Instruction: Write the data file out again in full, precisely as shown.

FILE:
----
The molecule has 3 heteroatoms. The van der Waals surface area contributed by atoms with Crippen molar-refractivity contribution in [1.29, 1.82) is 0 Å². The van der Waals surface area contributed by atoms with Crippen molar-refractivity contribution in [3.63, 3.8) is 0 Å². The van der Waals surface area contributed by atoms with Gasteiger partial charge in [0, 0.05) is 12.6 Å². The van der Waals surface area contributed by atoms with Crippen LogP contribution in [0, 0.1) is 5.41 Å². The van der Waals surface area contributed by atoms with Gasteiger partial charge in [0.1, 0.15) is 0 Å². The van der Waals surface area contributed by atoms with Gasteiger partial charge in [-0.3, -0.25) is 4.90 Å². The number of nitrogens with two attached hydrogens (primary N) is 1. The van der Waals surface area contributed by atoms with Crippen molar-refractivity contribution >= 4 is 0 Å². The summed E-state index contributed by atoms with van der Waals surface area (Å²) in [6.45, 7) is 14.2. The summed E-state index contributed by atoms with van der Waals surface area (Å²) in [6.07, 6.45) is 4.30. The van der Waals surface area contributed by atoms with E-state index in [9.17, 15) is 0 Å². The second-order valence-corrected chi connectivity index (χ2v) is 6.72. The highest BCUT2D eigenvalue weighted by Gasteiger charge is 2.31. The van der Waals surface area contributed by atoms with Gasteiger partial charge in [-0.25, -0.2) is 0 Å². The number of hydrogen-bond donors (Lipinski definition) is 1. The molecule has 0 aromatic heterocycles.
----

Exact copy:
The molecule has 3 heteroatoms. The van der Waals surface area contributed by atoms with Crippen molar-refractivity contribution in [1.29, 1.82) is 0 Å². The van der Waals surface area contributed by atoms with Crippen molar-refractivity contribution in [3.63, 3.8) is 0 Å². The van der Waals surface area contributed by atoms with Gasteiger partial charge in [0, 0.05) is 12.6 Å². The van der Waals surface area contributed by atoms with Crippen LogP contribution in [0, 0.1) is 5.41 Å². The van der Waals surface area contributed by atoms with Gasteiger partial charge in [0.1, 0.15) is 0 Å². The van der Waals surface area contributed by atoms with Gasteiger partial charge in [-0.3, -0.25) is 4.90 Å². The number of nitrogens with two attached hydrogens (primary N) is 1. The van der Waals surface area contributed by atoms with Crippen molar-refractivity contribution >= 4 is 0 Å². The summed E-state index contributed by atoms with van der Waals surface area (Å²) in [6.45, 7) is 14.2. The summed E-state index contributed by atoms with van der Waals surface area (Å²) in [6.07, 6.45) is 4.30. The van der Waals surface area contributed by atoms with E-state index in [9.17, 15) is 0 Å². The second-order valence-corrected chi connectivity index (χ2v) is 6.72. The highest BCUT2D eigenvalue weighted by Gasteiger charge is 2.31. The van der Waals surface area contributed by atoms with Gasteiger partial charge in [-0.25, -0.2) is 0 Å². The number of hydrogen-bond donors (Lipinski definition) is 1. The molecule has 0 aromatic heterocycles.